Recent breakthroughs in artificial intelligence present a new opportunity to use AI to enhance data governance and in turn, use data governance to enhance AI.

Steve VanWieren , Senior Director of Data Science and Governance, Ceridian

May 12, 2023

5 Min Read
artificial intelligence concept
Sonja Novak via Alamy Stock

I have a unique job title of “Senior Director of Data Science and Governance”. A quick search will not find too many matches to jobs that bring together these two specific areas of expertise: data science and governance.

Often, these two roles take opposite sides of an argument. Data scientists want access to all the data, while data governors need to limit the access. Data scientists want to use the data to solve all kinds of problems, but data governors need data to be used for certain types of problems. Data scientists want freedom to run. Data governors need everyone to walk.

This leaves data executives with a tough task of deciding between the want and the need -- on whether something can be done versus should be done.

Many data executives are excited about the possibilities of AI chatbots like ChatGPT, which are exploding into the mainstream. Today, AI tools are like research assistants. They are editors that can help people write and audit code. They can write songs, poems, and real estate listings with the same quality. They can create logos and other images. They can guide us on how to best present an idea or explain something.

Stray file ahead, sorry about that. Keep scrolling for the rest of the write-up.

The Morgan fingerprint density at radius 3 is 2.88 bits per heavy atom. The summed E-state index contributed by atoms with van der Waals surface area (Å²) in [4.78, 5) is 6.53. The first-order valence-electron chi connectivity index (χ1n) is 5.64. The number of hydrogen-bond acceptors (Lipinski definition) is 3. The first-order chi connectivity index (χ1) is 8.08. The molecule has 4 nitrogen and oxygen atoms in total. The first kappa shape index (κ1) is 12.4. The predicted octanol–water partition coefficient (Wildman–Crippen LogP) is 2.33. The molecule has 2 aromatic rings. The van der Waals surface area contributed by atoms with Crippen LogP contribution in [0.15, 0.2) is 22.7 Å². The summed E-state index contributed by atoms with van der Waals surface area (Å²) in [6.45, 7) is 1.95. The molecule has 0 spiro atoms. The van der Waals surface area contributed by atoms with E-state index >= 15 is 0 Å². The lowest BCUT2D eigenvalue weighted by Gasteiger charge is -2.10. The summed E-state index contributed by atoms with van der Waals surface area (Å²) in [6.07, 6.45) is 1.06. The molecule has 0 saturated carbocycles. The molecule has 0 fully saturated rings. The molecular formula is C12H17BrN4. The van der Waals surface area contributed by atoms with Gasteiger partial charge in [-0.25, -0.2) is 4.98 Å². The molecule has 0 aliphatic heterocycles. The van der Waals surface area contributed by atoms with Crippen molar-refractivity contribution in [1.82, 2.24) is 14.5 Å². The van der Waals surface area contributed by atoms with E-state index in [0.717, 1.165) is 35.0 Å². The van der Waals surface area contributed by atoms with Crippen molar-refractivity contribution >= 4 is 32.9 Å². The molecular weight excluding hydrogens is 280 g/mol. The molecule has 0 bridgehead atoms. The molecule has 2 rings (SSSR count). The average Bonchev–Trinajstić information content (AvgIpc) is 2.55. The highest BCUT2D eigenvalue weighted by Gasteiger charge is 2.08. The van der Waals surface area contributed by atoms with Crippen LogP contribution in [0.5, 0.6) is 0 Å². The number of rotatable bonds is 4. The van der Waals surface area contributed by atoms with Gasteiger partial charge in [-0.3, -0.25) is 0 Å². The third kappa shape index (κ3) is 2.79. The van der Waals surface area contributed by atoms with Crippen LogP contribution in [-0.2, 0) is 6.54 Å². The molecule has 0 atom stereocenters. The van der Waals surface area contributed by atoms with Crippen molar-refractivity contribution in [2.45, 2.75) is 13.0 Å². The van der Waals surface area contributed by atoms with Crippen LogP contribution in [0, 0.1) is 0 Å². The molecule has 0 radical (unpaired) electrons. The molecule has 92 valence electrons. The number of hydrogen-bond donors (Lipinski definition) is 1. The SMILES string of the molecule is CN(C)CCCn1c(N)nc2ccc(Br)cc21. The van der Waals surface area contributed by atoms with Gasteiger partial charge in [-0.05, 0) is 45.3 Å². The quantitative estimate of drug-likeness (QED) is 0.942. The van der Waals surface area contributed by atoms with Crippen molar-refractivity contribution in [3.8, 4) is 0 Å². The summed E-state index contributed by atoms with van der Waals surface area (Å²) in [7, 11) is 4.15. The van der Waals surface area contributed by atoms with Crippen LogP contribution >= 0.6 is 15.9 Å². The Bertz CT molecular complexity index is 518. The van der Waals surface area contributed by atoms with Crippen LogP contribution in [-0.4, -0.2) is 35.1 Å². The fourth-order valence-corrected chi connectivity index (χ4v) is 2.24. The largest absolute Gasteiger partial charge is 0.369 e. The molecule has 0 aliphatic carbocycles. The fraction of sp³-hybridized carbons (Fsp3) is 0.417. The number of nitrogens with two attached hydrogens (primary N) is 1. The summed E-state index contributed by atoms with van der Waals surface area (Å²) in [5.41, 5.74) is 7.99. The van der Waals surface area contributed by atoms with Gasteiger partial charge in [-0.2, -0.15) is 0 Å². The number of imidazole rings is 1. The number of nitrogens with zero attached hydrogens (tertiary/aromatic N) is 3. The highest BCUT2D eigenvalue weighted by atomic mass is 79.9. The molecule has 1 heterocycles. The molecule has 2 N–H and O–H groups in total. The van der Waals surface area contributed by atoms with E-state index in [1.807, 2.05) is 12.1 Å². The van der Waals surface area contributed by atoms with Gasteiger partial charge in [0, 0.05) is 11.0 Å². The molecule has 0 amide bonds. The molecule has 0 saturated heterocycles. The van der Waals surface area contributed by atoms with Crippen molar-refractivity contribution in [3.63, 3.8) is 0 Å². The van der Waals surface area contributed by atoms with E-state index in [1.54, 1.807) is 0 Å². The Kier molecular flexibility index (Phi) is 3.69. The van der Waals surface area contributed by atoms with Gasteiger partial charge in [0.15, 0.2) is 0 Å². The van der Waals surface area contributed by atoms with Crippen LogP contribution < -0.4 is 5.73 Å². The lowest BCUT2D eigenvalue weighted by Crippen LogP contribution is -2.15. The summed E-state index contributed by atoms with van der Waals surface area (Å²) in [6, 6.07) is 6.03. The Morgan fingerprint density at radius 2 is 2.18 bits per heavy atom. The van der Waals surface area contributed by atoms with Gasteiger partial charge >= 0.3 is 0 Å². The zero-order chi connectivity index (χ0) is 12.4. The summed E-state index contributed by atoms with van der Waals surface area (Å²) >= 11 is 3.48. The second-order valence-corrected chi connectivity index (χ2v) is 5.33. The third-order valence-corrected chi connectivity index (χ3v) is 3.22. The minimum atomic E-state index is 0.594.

While these tools are amazing, they still need to mature to be fully trusted and generate accurate facts. There are few ethical guidelines, creating an opportunity to use AI to enhance data governance and in turn, use data governance to enhance AI.

AI Can Reduce Risk by Writing Data Governance Policies

Developing data governance policies is difficult work. The writers must deeply understand the various use cases in their organizations and balance those use cases against ever-changing laws and regulations, including their own company’s ethical standards.

While search engines can take a data governor to a particular website where they may find the material they need, it still requires the person to read and interpret the material. Assuming the person has 100% of the information and interprets the material well, they can then summarize the material and transfer and integrate that knowledge into written data governance policies.

Think of the activities that were just described: find, read, interpret, summarize, and write. All five of these activities can be accomplished by AI at a scale far greater than human intelligence can offer. What takes hundreds of hours for a person can be done almost instantaneously by AI. Let AI help us create our data governance policies.

With more well-written data governance policies, it allows data governors to pay more attention to the application of the policies. This results in reduced risk for their organizations.

AI Can Save Time and Point People to the Right Policies

About a year ago, I was asked what I thought was the most notable data strategy trend, and my answer was “purposeful planning for improving data literacy.” Increasing the data literacy in an organization is difficult, and it is hard to measure.